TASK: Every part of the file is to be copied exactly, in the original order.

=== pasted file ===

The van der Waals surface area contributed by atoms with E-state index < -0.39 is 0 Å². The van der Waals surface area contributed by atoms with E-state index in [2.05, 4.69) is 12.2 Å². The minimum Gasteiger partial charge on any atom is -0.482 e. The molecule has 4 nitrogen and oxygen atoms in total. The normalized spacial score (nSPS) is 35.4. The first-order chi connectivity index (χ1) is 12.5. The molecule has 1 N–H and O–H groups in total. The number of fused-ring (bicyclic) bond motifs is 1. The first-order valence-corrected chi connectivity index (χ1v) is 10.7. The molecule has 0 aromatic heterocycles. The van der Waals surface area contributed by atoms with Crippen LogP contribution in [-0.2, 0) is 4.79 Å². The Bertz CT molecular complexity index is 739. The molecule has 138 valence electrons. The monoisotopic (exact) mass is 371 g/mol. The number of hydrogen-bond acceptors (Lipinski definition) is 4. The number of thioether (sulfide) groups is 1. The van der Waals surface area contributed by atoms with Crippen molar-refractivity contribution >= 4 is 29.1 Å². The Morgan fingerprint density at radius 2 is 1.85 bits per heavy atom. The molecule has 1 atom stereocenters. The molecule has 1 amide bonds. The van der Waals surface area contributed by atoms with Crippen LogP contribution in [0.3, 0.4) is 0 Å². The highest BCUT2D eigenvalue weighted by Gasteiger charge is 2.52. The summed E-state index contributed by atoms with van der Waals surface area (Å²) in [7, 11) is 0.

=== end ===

The van der Waals surface area contributed by atoms with E-state index < -0.39 is 0 Å². The van der Waals surface area contributed by atoms with E-state index in [2.05, 4.69) is 12.2 Å². The minimum Gasteiger partial charge on any atom is -0.482 e. The molecule has 4 nitrogen and oxygen atoms in total. The normalized spacial score (nSPS) is 35.4. The first-order chi connectivity index (χ1) is 12.5. The molecule has 1 N–H and O–H groups in total. The number of fused-ring (bicyclic) bond motifs is 1. The first-order valence-corrected chi connectivity index (χ1v) is 10.7. The molecule has 0 aromatic heterocycles. The van der Waals surface area contributed by atoms with Crippen LogP contribution in [-0.2, 0) is 4.79 Å². The Bertz CT molecular complexity index is 739. The molecule has 138 valence electrons. The monoisotopic (exact) mass is 371 g/mol. The number of hydrogen-bond acceptors (Lipinski definition) is 4. The number of thioether (sulfide) groups is 1. The van der Waals surface area contributed by atoms with Crippen molar-refractivity contribution >= 4 is 29.1 Å². The Morgan fingerprint density at radius 2 is 1.85 bits per heavy atom. The molecule has 1 atom stereocenters. The molecule has 1 amide bonds. The van der Waals surface area contributed by atoms with Crippen LogP contribution in [0.3, 0.4) is 0 Å². The highest BCUT2D eigenvalue weighted by Gasteiger charge is 2.52. The summed E-state index contributed by atoms with van der Waals surface area (Å²) in [7, 11) is 0.